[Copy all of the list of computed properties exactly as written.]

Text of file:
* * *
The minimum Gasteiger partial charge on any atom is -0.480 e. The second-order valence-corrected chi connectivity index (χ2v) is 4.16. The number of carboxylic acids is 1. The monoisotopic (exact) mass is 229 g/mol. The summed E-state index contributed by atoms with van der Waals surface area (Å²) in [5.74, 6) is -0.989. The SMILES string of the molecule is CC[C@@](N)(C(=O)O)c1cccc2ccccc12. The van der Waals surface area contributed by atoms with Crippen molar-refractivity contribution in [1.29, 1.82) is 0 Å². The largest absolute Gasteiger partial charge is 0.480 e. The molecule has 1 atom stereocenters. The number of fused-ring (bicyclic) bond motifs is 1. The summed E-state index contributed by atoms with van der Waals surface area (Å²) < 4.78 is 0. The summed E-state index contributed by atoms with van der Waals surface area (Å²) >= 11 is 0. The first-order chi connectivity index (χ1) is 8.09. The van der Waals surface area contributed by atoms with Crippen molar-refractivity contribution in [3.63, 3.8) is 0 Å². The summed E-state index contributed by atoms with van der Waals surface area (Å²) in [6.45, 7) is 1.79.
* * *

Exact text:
The minimum Gasteiger partial charge on any atom is -0.480 e. The second-order valence-corrected chi connectivity index (χ2v) is 4.16. The number of carboxylic acids is 1. The monoisotopic (exact) mass is 229 g/mol. The summed E-state index contributed by atoms with van der Waals surface area (Å²) in [5.74, 6) is -0.989. The SMILES string of the molecule is CC[C@@](N)(C(=O)O)c1cccc2ccccc12. The van der Waals surface area contributed by atoms with Crippen molar-refractivity contribution in [1.29, 1.82) is 0 Å². The largest absolute Gasteiger partial charge is 0.480 e. The molecule has 1 atom stereocenters. The number of fused-ring (bicyclic) bond motifs is 1. The summed E-state index contributed by atoms with van der Waals surface area (Å²) < 4.78 is 0. The summed E-state index contributed by atoms with van der Waals surface area (Å²) >= 11 is 0. The first-order chi connectivity index (χ1) is 8.09. The van der Waals surface area contributed by atoms with Crippen molar-refractivity contribution in [3.63, 3.8) is 0 Å². The summed E-state index contributed by atoms with van der Waals surface area (Å²) in [6.45, 7) is 1.79.